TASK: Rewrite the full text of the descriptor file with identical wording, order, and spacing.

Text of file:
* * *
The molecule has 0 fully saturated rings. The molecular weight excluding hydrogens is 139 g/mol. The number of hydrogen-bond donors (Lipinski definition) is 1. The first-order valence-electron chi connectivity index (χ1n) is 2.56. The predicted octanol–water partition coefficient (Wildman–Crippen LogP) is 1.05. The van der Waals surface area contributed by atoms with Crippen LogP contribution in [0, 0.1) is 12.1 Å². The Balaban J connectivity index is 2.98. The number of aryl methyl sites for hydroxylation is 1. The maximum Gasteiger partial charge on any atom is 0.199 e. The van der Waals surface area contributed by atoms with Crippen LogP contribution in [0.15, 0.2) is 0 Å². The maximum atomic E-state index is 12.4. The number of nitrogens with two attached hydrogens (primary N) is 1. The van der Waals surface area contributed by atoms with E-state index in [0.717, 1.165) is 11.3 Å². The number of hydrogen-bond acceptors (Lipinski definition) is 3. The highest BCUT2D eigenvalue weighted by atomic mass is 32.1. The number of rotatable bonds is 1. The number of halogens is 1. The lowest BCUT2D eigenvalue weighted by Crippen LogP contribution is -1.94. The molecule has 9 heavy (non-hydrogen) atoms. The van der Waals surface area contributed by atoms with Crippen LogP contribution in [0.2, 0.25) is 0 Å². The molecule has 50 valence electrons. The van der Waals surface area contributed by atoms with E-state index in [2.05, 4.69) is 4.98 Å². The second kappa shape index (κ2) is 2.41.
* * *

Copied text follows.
The molecule has 0 fully saturated rings. The molecular weight excluding hydrogens is 139 g/mol. The number of hydrogen-bond donors (Lipinski definition) is 1. The first-order valence-electron chi connectivity index (χ1n) is 2.56. The predicted octanol–water partition coefficient (Wildman–Crippen LogP) is 1.05. The van der Waals surface area contributed by atoms with Crippen LogP contribution in [0, 0.1) is 12.1 Å². The Balaban J connectivity index is 2.98. The number of aryl methyl sites for hydroxylation is 1. The maximum Gasteiger partial charge on any atom is 0.199 e. The van der Waals surface area contributed by atoms with Crippen LogP contribution in [0.15, 0.2) is 0 Å². The maximum atomic E-state index is 12.4. The number of nitrogens with two attached hydrogens (primary N) is 1. The van der Waals surface area contributed by atoms with E-state index in [0.717, 1.165) is 11.3 Å². The number of hydrogen-bond acceptors (Lipinski definition) is 3. The highest BCUT2D eigenvalue weighted by atomic mass is 32.1. The number of rotatable bonds is 1. The number of halogens is 1. The lowest BCUT2D eigenvalue weighted by Crippen LogP contribution is -1.94. The molecule has 9 heavy (non-hydrogen) atoms. The van der Waals surface area contributed by atoms with Crippen LogP contribution in [0.2, 0.25) is 0 Å². The molecule has 50 valence electrons. The van der Waals surface area contributed by atoms with E-state index in [2.05, 4.69) is 4.98 Å². The second kappa shape index (κ2) is 2.41.